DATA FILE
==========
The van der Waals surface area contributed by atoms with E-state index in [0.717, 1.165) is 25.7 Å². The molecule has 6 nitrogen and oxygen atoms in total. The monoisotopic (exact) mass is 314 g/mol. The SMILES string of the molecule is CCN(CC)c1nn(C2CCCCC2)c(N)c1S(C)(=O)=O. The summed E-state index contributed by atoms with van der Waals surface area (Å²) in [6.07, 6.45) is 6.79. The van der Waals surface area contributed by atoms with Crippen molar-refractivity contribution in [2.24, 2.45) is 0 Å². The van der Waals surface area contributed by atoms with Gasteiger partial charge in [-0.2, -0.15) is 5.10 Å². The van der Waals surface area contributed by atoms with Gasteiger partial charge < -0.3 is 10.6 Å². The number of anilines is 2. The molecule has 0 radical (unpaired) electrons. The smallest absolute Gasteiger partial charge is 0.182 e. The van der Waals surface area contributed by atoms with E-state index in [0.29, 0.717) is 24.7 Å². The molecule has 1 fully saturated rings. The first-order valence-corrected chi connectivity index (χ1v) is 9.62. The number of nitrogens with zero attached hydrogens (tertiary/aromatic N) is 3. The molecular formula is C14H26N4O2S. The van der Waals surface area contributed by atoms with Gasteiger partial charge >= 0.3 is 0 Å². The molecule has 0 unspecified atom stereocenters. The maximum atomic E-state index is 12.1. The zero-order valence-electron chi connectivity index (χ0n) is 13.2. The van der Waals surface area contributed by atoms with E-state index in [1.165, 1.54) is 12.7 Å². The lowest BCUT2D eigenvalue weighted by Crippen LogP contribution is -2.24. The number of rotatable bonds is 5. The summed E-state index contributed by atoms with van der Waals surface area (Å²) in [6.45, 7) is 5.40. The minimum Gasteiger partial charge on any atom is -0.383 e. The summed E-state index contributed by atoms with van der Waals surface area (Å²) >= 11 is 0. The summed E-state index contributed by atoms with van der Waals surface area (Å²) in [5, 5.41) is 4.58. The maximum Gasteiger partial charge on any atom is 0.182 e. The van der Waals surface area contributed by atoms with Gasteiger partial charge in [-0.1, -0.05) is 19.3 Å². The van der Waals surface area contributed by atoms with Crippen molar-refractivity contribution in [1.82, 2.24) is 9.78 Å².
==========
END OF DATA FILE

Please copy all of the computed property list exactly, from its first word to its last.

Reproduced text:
The van der Waals surface area contributed by atoms with E-state index in [0.717, 1.165) is 25.7 Å². The molecule has 6 nitrogen and oxygen atoms in total. The monoisotopic (exact) mass is 314 g/mol. The SMILES string of the molecule is CCN(CC)c1nn(C2CCCCC2)c(N)c1S(C)(=O)=O. The summed E-state index contributed by atoms with van der Waals surface area (Å²) in [6.07, 6.45) is 6.79. The van der Waals surface area contributed by atoms with Crippen molar-refractivity contribution in [2.24, 2.45) is 0 Å². The van der Waals surface area contributed by atoms with Gasteiger partial charge in [-0.2, -0.15) is 5.10 Å². The van der Waals surface area contributed by atoms with Gasteiger partial charge < -0.3 is 10.6 Å². The number of anilines is 2. The molecule has 0 radical (unpaired) electrons. The smallest absolute Gasteiger partial charge is 0.182 e. The van der Waals surface area contributed by atoms with E-state index in [0.29, 0.717) is 24.7 Å². The molecule has 1 fully saturated rings. The first-order valence-corrected chi connectivity index (χ1v) is 9.62. The number of nitrogens with zero attached hydrogens (tertiary/aromatic N) is 3. The molecular formula is C14H26N4O2S. The van der Waals surface area contributed by atoms with Gasteiger partial charge >= 0.3 is 0 Å². The molecule has 0 unspecified atom stereocenters. The maximum atomic E-state index is 12.1. The zero-order valence-electron chi connectivity index (χ0n) is 13.2. The van der Waals surface area contributed by atoms with E-state index in [1.165, 1.54) is 12.7 Å². The lowest BCUT2D eigenvalue weighted by Crippen LogP contribution is -2.24. The number of rotatable bonds is 5. The summed E-state index contributed by atoms with van der Waals surface area (Å²) in [6.45, 7) is 5.40. The minimum Gasteiger partial charge on any atom is -0.383 e. The summed E-state index contributed by atoms with van der Waals surface area (Å²) >= 11 is 0. The summed E-state index contributed by atoms with van der Waals surface area (Å²) in [5, 5.41) is 4.58. The maximum Gasteiger partial charge on any atom is 0.182 e. The van der Waals surface area contributed by atoms with Gasteiger partial charge in [-0.1, -0.05) is 19.3 Å². The van der Waals surface area contributed by atoms with Crippen molar-refractivity contribution in [1.82, 2.24) is 9.78 Å².